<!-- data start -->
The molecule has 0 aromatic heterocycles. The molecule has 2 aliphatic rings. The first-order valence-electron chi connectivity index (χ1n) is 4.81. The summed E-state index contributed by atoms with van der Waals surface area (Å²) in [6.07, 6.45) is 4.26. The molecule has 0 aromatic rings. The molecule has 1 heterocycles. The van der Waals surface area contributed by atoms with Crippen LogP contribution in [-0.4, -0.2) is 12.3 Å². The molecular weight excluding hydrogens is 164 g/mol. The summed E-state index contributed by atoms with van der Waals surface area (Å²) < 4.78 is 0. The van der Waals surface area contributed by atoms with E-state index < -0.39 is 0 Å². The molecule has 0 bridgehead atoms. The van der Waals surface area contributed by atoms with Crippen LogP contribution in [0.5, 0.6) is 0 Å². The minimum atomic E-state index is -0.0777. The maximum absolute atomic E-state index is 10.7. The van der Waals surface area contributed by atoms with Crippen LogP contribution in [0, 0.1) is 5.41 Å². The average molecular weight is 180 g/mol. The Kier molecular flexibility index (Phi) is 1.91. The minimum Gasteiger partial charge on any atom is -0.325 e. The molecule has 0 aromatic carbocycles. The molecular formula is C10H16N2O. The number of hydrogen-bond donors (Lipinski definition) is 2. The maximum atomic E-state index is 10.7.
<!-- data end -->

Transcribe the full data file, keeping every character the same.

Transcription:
The molecule has 0 aromatic heterocycles. The molecule has 2 aliphatic rings. The first-order valence-electron chi connectivity index (χ1n) is 4.81. The summed E-state index contributed by atoms with van der Waals surface area (Å²) in [6.07, 6.45) is 4.26. The molecule has 0 aromatic rings. The molecule has 1 heterocycles. The van der Waals surface area contributed by atoms with Crippen LogP contribution in [-0.4, -0.2) is 12.3 Å². The molecular weight excluding hydrogens is 164 g/mol. The summed E-state index contributed by atoms with van der Waals surface area (Å²) < 4.78 is 0. The van der Waals surface area contributed by atoms with E-state index < -0.39 is 0 Å². The molecule has 0 bridgehead atoms. The van der Waals surface area contributed by atoms with Crippen LogP contribution in [0.5, 0.6) is 0 Å². The minimum atomic E-state index is -0.0777. The maximum absolute atomic E-state index is 10.7. The van der Waals surface area contributed by atoms with Crippen LogP contribution in [0, 0.1) is 5.41 Å². The average molecular weight is 180 g/mol. The Kier molecular flexibility index (Phi) is 1.91. The minimum Gasteiger partial charge on any atom is -0.325 e. The molecule has 0 aromatic carbocycles. The molecular formula is C10H16N2O. The number of hydrogen-bond donors (Lipinski definition) is 2. The maximum atomic E-state index is 10.7.